Google agreed to acquire Motorola Mobility for $12.5 billion, a move to protect Android from the rampant patent infringement litigation and give Google a hardware counterpart to Apple.
Google (NASDAQ:GOOG) stunned the high-tech world Aug.
15 with an offer to buy Motorola Mobility (NYSE:MMI) for $12.5 billion. The company's largest purchase ever should give the search engine
much-needed patent protection.
Google agreed to pay $40.00 per share in cash
, a premium of 63 percent over
Motorola Mobility's Aug. 12 closing
price. Pending regulatory approval, the bid is slated to close by the end of
2011 or in early 2012.
Motorola Mobility will remain a licensee of Android,
which will remain available to other hardware makers under an open-source
license. Google intends to run Motorola Mobility as a separate business.
Motorola Mobility in 2008 eschewed Windows Mobile phone
development in favor of Android. The company rolled out the Motorola Droid, the
first truly successful Android smartphone in November 2009, backed by a $100
million marketing campaign by carrier Verizon Wireless (NYSE:VZW).
maker has pumped out more than a dozen Android
devices in the last two years, including the recent Motorola Photon 4G on
Motorola also suffered some misfortune with Android. The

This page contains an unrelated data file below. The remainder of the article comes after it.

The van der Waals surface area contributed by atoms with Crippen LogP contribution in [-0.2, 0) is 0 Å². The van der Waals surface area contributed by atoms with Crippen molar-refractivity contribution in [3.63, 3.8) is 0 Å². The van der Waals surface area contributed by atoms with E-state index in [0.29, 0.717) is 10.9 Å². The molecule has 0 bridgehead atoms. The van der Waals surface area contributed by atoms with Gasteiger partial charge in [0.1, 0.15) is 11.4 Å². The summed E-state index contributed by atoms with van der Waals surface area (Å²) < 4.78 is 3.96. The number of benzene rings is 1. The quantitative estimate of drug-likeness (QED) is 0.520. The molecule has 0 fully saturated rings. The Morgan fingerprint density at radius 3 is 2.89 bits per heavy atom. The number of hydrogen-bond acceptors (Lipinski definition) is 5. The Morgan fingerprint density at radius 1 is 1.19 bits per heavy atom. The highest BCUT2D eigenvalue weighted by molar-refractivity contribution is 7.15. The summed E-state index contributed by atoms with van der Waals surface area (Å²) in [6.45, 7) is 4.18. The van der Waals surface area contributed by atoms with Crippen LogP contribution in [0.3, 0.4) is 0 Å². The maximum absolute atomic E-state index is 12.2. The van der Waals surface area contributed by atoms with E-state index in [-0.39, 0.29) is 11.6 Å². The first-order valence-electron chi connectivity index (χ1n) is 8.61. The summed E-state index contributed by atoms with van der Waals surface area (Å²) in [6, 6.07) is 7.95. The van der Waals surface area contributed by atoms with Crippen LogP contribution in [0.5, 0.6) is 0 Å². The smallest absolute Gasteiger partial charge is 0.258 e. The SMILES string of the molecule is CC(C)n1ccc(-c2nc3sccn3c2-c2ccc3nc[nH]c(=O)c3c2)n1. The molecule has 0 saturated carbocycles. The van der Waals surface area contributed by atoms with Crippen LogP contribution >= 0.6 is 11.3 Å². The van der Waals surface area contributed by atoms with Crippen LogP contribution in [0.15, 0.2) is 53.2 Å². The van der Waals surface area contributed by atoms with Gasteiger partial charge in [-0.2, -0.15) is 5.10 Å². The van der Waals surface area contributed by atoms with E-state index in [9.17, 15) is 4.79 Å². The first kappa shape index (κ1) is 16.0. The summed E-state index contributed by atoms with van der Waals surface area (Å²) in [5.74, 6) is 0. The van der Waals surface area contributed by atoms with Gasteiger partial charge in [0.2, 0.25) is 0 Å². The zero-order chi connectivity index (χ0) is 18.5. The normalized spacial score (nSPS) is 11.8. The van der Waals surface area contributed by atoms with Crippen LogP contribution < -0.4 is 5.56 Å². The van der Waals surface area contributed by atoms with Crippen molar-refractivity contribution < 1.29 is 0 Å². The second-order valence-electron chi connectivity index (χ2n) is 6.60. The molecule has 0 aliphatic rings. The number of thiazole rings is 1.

company in February of this year launched the first Android 3.0
"Honeycomb" tablet, which did not sell particularly well versus
Apple's iPad. Motorola also struggled with 4G product creation, delaying the
Motorola Droid Bionic launch from the second quarter to the third.
With Android rising to capture 40 percent market share in
the United States and more worldwide, the phone maker was also sued for patent
infringement by Microsoft
Those suits underscore the current climate of Android, over
which Apple has also sued HTC, Samsung, and Barnes & Noble for their use of
technology in Android devices.
Microsoft and Apple have also ganged up on
Google to acquire patents from Nortel Networks, ideally for the purpose of
keeping the technology rights away from patent-poor Google.
The patent wars and the ability to own and control an Android
hardware maker are what made Google pull the trigger on this deal, as Google
CEO Larry Page said it will entitle him to "supercharge the Android
ecosystem and will enhance competition in mobile computing."
"Motorola Mobility's total commitment to Android has
created a natural fit for our two companies," Page added. "Together,
we will create amazing user experiences that supercharge the entire Android
ecosystem for the benefit of consumers, partners and developers. I look forward
to welcoming Motorolans to our family of Googlers."
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